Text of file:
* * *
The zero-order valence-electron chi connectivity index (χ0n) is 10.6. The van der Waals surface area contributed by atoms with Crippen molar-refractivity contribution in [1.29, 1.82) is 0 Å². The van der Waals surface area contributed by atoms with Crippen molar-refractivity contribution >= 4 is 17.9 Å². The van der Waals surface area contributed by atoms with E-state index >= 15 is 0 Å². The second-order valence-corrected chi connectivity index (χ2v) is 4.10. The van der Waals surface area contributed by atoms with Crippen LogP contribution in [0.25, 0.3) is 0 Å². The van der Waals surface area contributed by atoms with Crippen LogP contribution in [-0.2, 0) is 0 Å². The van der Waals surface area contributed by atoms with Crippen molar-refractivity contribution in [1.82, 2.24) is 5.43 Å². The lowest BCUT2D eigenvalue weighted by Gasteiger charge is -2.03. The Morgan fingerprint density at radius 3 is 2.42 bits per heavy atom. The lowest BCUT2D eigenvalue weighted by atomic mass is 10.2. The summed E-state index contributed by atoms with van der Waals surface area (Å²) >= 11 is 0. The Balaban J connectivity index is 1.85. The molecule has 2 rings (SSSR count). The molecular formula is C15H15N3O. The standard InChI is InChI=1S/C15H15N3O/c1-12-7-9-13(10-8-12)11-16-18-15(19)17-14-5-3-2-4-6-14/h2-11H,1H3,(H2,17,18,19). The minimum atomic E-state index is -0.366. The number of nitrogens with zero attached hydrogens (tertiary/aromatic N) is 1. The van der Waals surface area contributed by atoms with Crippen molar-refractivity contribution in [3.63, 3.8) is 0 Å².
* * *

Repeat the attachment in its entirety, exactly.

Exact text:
The zero-order valence-electron chi connectivity index (χ0n) is 10.6. The van der Waals surface area contributed by atoms with Crippen molar-refractivity contribution in [1.29, 1.82) is 0 Å². The van der Waals surface area contributed by atoms with Crippen molar-refractivity contribution >= 4 is 17.9 Å². The van der Waals surface area contributed by atoms with E-state index >= 15 is 0 Å². The second-order valence-corrected chi connectivity index (χ2v) is 4.10. The van der Waals surface area contributed by atoms with Crippen LogP contribution in [0.25, 0.3) is 0 Å². The van der Waals surface area contributed by atoms with Crippen LogP contribution in [-0.2, 0) is 0 Å². The van der Waals surface area contributed by atoms with Crippen molar-refractivity contribution in [1.82, 2.24) is 5.43 Å². The lowest BCUT2D eigenvalue weighted by Gasteiger charge is -2.03. The Morgan fingerprint density at radius 3 is 2.42 bits per heavy atom. The lowest BCUT2D eigenvalue weighted by atomic mass is 10.2. The summed E-state index contributed by atoms with van der Waals surface area (Å²) >= 11 is 0. The Balaban J connectivity index is 1.85. The molecule has 2 rings (SSSR count). The molecular formula is C15H15N3O. The standard InChI is InChI=1S/C15H15N3O/c1-12-7-9-13(10-8-12)11-16-18-15(19)17-14-5-3-2-4-6-14/h2-11H,1H3,(H2,17,18,19). The minimum atomic E-state index is -0.366. The number of nitrogens with zero attached hydrogens (tertiary/aromatic N) is 1. The van der Waals surface area contributed by atoms with Crippen molar-refractivity contribution in [3.63, 3.8) is 0 Å².